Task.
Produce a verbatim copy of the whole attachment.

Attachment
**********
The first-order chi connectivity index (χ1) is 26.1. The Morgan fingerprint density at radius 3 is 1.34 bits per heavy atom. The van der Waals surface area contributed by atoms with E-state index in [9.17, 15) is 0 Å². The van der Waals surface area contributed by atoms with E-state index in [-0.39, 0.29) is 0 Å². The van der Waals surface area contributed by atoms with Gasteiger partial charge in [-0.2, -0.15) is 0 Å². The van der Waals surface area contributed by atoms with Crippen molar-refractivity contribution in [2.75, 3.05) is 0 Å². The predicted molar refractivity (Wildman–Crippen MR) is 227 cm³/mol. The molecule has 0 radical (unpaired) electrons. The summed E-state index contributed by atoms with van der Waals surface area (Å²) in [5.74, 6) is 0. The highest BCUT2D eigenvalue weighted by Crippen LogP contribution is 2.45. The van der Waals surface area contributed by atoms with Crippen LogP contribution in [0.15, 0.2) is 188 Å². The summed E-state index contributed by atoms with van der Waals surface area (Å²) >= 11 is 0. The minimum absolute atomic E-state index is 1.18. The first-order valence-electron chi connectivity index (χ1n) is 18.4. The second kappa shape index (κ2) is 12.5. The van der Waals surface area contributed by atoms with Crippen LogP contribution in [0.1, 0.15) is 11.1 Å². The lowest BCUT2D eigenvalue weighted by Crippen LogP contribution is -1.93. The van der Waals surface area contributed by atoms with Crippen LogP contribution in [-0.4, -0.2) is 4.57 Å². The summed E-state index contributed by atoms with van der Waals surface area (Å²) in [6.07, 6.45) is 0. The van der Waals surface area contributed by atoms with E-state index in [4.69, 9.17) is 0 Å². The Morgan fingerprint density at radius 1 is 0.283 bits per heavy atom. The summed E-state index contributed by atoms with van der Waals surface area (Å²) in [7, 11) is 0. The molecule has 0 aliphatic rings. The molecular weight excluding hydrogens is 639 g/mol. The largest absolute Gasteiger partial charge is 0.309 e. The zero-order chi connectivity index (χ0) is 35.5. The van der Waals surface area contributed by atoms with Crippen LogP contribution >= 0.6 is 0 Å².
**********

The first-order chi connectivity index (χ1) is 26.1. The Morgan fingerprint density at radius 3 is 1.34 bits per heavy atom. The van der Waals surface area contributed by atoms with E-state index in [9.17, 15) is 0 Å². The van der Waals surface area contributed by atoms with E-state index in [-0.39, 0.29) is 0 Å². The van der Waals surface area contributed by atoms with Gasteiger partial charge in [-0.2, -0.15) is 0 Å². The van der Waals surface area contributed by atoms with Crippen molar-refractivity contribution in [2.75, 3.05) is 0 Å². The predicted molar refractivity (Wildman–Crippen MR) is 227 cm³/mol. The molecule has 0 radical (unpaired) electrons. The summed E-state index contributed by atoms with van der Waals surface area (Å²) in [5.74, 6) is 0. The highest BCUT2D eigenvalue weighted by Crippen LogP contribution is 2.45. The van der Waals surface area contributed by atoms with Crippen LogP contribution in [0.15, 0.2) is 188 Å². The summed E-state index contributed by atoms with van der Waals surface area (Å²) >= 11 is 0. The minimum absolute atomic E-state index is 1.18. The first-order valence-electron chi connectivity index (χ1n) is 18.4. The second kappa shape index (κ2) is 12.5. The van der Waals surface area contributed by atoms with Crippen LogP contribution in [0.1, 0.15) is 11.1 Å². The lowest BCUT2D eigenvalue weighted by Crippen LogP contribution is -1.93. The van der Waals surface area contributed by atoms with Crippen LogP contribution in [-0.4, -0.2) is 4.57 Å². The summed E-state index contributed by atoms with van der Waals surface area (Å²) in [6.07, 6.45) is 0. The van der Waals surface area contributed by atoms with E-state index in [4.69, 9.17) is 0 Å². The Morgan fingerprint density at radius 1 is 0.283 bits per heavy atom. The summed E-state index contributed by atoms with van der Waals surface area (Å²) in [7, 11) is 0. The molecule has 0 aliphatic rings. The molecular weight excluding hydrogens is 639 g/mol. The largest absolute Gasteiger partial charge is 0.309 e. The zero-order chi connectivity index (χ0) is 35.5. The van der Waals surface area contributed by atoms with Crippen LogP contribution >= 0.6 is 0 Å².